A Weblog Dedicated to the Discussion of the Christian Faith and 21st Century Life

A Weblog Dedicated to the Discussion of the Christian Faith and 21st Century Life
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I do not seek to understand that I may believe, but I believe in order to understand. For this also I believe, –that unless I believed, I should not understand.-- St. Anselm of Canterbury (1033-1109)

Tuesday, August 29, 2017

What's Your Obsession? A Lectionary Reflection on Matthew 16:21-28

Matthew 16:21-28

Ob-ses-sion: the domination of one's thoughts or feelings by a persistent idea, image, desire, etc.

What's your obsession? We all have one. We are told that obsessions are bad; that we need to be well-rounded people, that is, we need to live life in a balanced way. (Actually I always wanted to be one of those pointy conehead people on SNL, but that's another post for another time.) Now I am all for balance in life depending on how it is defined, but when I read the New Testament, I have trouble finding balance being commended in its pages. Instead I read statements like:


Jesus said, "Whoever is not with me is against me, and whoever does not gather with me scatters." -Matthew 12:30

At that very time there were some present who told Jesus about the Galileans whose blood Pilate had mingled with their sacrifices. He asked them, "Do you think that because these Galileans suffered in this way they were worse sinners than all other Galileans? No, I tell you; but unless you repent, you will all perish as they did. Or those eighteen who were killed when the tower of Siloam fell on them—do you think that they were worse offenders than all the others living in Jerusalem? No, I tell you; but unless you repent, you will all perish just as they did." -Luke 13:1-5

Yet whatever gains I had, these I have come to regard as loss because of Christ. More than that, I regard everything as loss because of the surpassing value of knowing Christ Jesus my Lord. For his sake I have suffered the loss of all things, and I regard them as rubbish, in order that I may gain Christ and be found in him, not having a righteousness of my own that comes from the law, but one that comes through faith in Christ, the righteousness from God based on faith. I want to know Christ and the power of his resurrection and the sharing of his sufferings by becoming like him in his death, if somehow I may attain the resurrection from the dead. -Philippians 2:7-11

Then there is this statement of Jesus from this week's Gospel Lesson:

Then Jesus told his disciples, "If any want to become my followers, let them deny themselves and take up their cross and follow me." -Matthew 16:24

Most people are actually obsessed with something. Some are obsessed with making money, other are obsessed with a hobby or two, and still others are obsessed with not being obsessed about anything important; those last persons are obsessed with living a non-productive life sitting on the couch and watching old reruns. I know some persons who obsess over the weekend. Monday through Friday are days of purgatory that will give way to the party that begins on Friday night. There are others who are so obsessed with sports that they will take off their shirts, paint their chests with their team colors, and sit in a football stadium in below freezing temperatures. "Fan" is short for "fanatic."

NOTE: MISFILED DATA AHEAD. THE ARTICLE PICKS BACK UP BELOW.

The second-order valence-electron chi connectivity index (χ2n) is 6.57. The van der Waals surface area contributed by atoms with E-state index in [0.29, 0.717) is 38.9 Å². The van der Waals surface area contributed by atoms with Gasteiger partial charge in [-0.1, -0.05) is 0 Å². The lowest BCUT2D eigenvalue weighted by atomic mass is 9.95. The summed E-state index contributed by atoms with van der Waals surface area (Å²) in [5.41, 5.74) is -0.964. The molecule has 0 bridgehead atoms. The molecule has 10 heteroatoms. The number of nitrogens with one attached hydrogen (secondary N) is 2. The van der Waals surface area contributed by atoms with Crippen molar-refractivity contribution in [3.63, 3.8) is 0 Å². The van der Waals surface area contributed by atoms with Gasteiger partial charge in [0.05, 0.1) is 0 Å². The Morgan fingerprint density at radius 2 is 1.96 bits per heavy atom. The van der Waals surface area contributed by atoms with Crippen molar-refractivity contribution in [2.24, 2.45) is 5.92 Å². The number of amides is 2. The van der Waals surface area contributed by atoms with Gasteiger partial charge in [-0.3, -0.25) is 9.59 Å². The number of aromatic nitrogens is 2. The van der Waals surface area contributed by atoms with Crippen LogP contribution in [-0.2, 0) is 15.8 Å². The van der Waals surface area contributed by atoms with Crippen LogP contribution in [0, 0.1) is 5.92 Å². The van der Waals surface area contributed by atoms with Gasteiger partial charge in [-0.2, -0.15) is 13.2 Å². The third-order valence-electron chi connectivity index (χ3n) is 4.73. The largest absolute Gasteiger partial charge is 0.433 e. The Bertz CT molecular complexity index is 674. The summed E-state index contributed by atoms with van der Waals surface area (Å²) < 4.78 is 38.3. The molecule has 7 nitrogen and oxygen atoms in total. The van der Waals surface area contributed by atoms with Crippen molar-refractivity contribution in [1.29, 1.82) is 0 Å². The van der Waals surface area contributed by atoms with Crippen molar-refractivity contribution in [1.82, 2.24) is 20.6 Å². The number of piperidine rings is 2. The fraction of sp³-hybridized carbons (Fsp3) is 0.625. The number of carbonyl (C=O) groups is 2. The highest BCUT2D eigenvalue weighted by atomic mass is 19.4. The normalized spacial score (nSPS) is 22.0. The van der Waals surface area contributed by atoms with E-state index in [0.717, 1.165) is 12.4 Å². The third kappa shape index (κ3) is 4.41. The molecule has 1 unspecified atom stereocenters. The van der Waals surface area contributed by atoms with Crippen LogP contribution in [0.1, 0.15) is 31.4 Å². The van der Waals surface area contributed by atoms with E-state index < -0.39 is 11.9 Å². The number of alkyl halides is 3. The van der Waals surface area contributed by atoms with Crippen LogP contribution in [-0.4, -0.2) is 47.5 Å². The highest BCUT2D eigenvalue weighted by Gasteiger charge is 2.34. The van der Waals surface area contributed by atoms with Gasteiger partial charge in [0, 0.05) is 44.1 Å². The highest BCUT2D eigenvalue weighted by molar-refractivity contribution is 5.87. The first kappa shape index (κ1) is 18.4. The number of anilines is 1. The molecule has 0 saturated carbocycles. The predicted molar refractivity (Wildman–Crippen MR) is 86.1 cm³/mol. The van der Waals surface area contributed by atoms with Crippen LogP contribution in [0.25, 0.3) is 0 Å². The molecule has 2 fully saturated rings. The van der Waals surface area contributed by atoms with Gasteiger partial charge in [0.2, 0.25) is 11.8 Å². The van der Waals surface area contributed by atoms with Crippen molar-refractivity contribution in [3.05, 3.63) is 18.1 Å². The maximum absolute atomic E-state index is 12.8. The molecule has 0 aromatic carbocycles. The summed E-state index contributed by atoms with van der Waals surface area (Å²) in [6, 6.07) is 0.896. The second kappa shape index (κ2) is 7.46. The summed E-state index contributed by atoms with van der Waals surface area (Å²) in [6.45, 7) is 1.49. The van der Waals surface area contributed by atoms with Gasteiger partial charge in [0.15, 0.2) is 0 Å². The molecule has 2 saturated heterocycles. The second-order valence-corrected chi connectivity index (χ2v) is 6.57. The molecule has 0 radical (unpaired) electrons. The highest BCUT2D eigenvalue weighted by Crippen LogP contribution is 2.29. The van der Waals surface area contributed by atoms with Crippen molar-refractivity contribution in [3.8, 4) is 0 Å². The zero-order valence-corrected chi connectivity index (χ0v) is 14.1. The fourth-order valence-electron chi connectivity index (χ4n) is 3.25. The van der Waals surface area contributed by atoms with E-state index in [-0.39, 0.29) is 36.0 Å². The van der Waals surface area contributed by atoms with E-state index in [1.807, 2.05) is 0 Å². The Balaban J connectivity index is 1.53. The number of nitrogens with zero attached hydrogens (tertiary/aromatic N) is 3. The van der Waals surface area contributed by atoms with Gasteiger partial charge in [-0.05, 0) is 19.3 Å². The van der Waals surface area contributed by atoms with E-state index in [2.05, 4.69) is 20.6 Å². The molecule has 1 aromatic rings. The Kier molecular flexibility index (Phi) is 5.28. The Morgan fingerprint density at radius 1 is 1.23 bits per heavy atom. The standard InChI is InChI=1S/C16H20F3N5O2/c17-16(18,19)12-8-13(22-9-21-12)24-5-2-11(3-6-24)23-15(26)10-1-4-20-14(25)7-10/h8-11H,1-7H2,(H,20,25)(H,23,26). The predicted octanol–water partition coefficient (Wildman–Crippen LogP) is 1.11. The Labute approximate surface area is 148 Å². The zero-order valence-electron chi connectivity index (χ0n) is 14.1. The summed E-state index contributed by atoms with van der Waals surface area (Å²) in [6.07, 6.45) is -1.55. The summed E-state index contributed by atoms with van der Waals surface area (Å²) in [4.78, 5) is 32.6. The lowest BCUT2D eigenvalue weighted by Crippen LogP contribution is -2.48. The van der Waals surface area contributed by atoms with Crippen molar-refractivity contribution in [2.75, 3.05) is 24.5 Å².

Much has been and is being made over the decline of the church in the West. Any pastor looking for a book on congregational redevelopment and growth will find more information than she or he can possibly assimilate. We read about techniques and strategies and how to understand generational differences in order to reach, in particular the young folks (which I am coming to see as being greatly overblown). I am sure these things have their place, but what is really missing in all of this is the church's lack of obsession with the Great Commission Jesus has given to his people (Matthew 28:18-20). Jesus says to seek first the Kingdom of God and his righteousness. Too many folks in the pews are not obsessed with the Great Commission because too many pastors are not so obsessed and they fail to pass that obsession on to their flock; and too many seminary professors are not obsessed with Jesus' last earthly charge to his disciples, and they pass their lack of obsession on to the pastors they train. But Jesus took up his cross for our sake. Can we the disciples of Jesus do less for the sake of the the world?

When I stand before God and give an accounting of my obsession in life, I hope I will have more to show for myself than my golf game (Actually, if you have ever watched me play golf, you will know that I definitely have no obsession in that respect!), I hope I will be able to say that my life in all of its aspects was about giving serious heed to the words of our Lord-- "Go and make disciples of all nations."

So... what's your obsession?

1 comment:

Steve White said...

Good point.

How do we revive or reignite an obsession for the Kingdom?